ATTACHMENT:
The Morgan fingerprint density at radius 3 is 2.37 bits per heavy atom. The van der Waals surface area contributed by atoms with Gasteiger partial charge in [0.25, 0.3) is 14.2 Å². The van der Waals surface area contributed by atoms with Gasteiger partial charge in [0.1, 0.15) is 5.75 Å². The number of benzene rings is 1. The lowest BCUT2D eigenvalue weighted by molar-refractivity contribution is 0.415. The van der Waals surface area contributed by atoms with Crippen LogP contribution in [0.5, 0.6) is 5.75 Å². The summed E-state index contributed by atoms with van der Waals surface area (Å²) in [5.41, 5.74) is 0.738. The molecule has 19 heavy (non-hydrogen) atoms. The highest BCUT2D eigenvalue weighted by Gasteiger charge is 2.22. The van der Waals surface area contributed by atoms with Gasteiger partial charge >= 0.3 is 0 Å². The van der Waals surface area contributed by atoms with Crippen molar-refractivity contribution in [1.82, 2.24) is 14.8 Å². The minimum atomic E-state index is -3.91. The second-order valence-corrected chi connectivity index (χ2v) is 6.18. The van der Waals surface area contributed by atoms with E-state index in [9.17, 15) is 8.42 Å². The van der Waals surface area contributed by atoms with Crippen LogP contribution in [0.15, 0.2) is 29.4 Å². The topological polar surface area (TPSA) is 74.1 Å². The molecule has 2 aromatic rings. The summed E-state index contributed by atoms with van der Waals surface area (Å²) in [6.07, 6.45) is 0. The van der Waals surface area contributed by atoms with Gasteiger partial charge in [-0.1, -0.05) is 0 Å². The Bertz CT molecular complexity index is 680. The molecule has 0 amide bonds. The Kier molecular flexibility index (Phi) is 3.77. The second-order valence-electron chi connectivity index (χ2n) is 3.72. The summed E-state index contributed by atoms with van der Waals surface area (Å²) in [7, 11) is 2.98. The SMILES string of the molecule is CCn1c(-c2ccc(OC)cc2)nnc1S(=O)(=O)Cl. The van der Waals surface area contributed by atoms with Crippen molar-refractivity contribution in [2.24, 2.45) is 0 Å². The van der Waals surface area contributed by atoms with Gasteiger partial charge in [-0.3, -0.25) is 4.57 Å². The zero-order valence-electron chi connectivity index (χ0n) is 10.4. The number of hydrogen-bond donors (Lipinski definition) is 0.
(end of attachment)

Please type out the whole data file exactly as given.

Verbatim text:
The Morgan fingerprint density at radius 3 is 2.37 bits per heavy atom. The van der Waals surface area contributed by atoms with Gasteiger partial charge in [0.25, 0.3) is 14.2 Å². The van der Waals surface area contributed by atoms with Gasteiger partial charge in [0.1, 0.15) is 5.75 Å². The number of benzene rings is 1. The lowest BCUT2D eigenvalue weighted by molar-refractivity contribution is 0.415. The van der Waals surface area contributed by atoms with Crippen LogP contribution in [0.5, 0.6) is 5.75 Å². The summed E-state index contributed by atoms with van der Waals surface area (Å²) in [5.41, 5.74) is 0.738. The molecule has 19 heavy (non-hydrogen) atoms. The highest BCUT2D eigenvalue weighted by Gasteiger charge is 2.22. The van der Waals surface area contributed by atoms with Gasteiger partial charge >= 0.3 is 0 Å². The van der Waals surface area contributed by atoms with Crippen molar-refractivity contribution in [1.82, 2.24) is 14.8 Å². The minimum atomic E-state index is -3.91. The second-order valence-corrected chi connectivity index (χ2v) is 6.18. The van der Waals surface area contributed by atoms with E-state index in [9.17, 15) is 8.42 Å². The van der Waals surface area contributed by atoms with Crippen LogP contribution in [0.15, 0.2) is 29.4 Å². The topological polar surface area (TPSA) is 74.1 Å². The molecule has 2 aromatic rings. The summed E-state index contributed by atoms with van der Waals surface area (Å²) in [6.07, 6.45) is 0. The van der Waals surface area contributed by atoms with Gasteiger partial charge in [-0.1, -0.05) is 0 Å². The Bertz CT molecular complexity index is 680. The molecule has 0 amide bonds. The Kier molecular flexibility index (Phi) is 3.77. The second-order valence-electron chi connectivity index (χ2n) is 3.72. The summed E-state index contributed by atoms with van der Waals surface area (Å²) in [7, 11) is 2.98. The SMILES string of the molecule is CCn1c(-c2ccc(OC)cc2)nnc1S(=O)(=O)Cl. The van der Waals surface area contributed by atoms with Crippen molar-refractivity contribution in [2.24, 2.45) is 0 Å². The van der Waals surface area contributed by atoms with Gasteiger partial charge in [-0.3, -0.25) is 4.57 Å². The zero-order valence-electron chi connectivity index (χ0n) is 10.4. The number of hydrogen-bond donors (Lipinski definition) is 0.